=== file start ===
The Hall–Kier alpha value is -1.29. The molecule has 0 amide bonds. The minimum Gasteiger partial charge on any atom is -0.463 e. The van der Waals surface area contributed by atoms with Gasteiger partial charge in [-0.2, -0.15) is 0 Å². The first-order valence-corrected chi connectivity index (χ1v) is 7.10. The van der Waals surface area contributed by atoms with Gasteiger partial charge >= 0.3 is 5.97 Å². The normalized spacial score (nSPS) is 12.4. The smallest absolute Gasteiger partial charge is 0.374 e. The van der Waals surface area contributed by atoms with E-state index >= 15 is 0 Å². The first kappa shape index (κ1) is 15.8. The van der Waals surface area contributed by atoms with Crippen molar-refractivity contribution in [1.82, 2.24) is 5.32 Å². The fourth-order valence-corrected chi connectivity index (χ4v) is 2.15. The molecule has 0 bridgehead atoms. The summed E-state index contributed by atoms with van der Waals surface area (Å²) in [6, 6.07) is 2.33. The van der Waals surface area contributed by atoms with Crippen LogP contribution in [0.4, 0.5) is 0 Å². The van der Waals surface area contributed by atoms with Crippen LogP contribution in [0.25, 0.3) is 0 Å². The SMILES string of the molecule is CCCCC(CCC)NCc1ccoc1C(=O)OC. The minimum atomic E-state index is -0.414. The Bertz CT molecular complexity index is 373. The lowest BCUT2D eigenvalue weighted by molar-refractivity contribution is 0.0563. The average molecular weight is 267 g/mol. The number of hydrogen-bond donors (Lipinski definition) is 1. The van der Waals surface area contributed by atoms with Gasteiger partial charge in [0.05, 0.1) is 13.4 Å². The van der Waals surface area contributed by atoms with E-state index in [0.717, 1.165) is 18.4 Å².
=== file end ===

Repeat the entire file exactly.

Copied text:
The Hall–Kier alpha value is -1.29. The molecule has 0 amide bonds. The minimum Gasteiger partial charge on any atom is -0.463 e. The van der Waals surface area contributed by atoms with Gasteiger partial charge in [-0.2, -0.15) is 0 Å². The first-order valence-corrected chi connectivity index (χ1v) is 7.10. The van der Waals surface area contributed by atoms with Gasteiger partial charge >= 0.3 is 5.97 Å². The normalized spacial score (nSPS) is 12.4. The smallest absolute Gasteiger partial charge is 0.374 e. The van der Waals surface area contributed by atoms with E-state index >= 15 is 0 Å². The first kappa shape index (κ1) is 15.8. The van der Waals surface area contributed by atoms with Crippen molar-refractivity contribution in [1.82, 2.24) is 5.32 Å². The fourth-order valence-corrected chi connectivity index (χ4v) is 2.15. The molecule has 0 bridgehead atoms. The summed E-state index contributed by atoms with van der Waals surface area (Å²) in [6, 6.07) is 2.33. The van der Waals surface area contributed by atoms with Crippen LogP contribution in [0.4, 0.5) is 0 Å². The van der Waals surface area contributed by atoms with Crippen LogP contribution in [0.25, 0.3) is 0 Å². The SMILES string of the molecule is CCCCC(CCC)NCc1ccoc1C(=O)OC. The minimum atomic E-state index is -0.414. The Bertz CT molecular complexity index is 373. The lowest BCUT2D eigenvalue weighted by molar-refractivity contribution is 0.0563. The average molecular weight is 267 g/mol. The number of hydrogen-bond donors (Lipinski definition) is 1. The van der Waals surface area contributed by atoms with Gasteiger partial charge in [0.05, 0.1) is 13.4 Å². The van der Waals surface area contributed by atoms with E-state index in [0.717, 1.165) is 18.4 Å².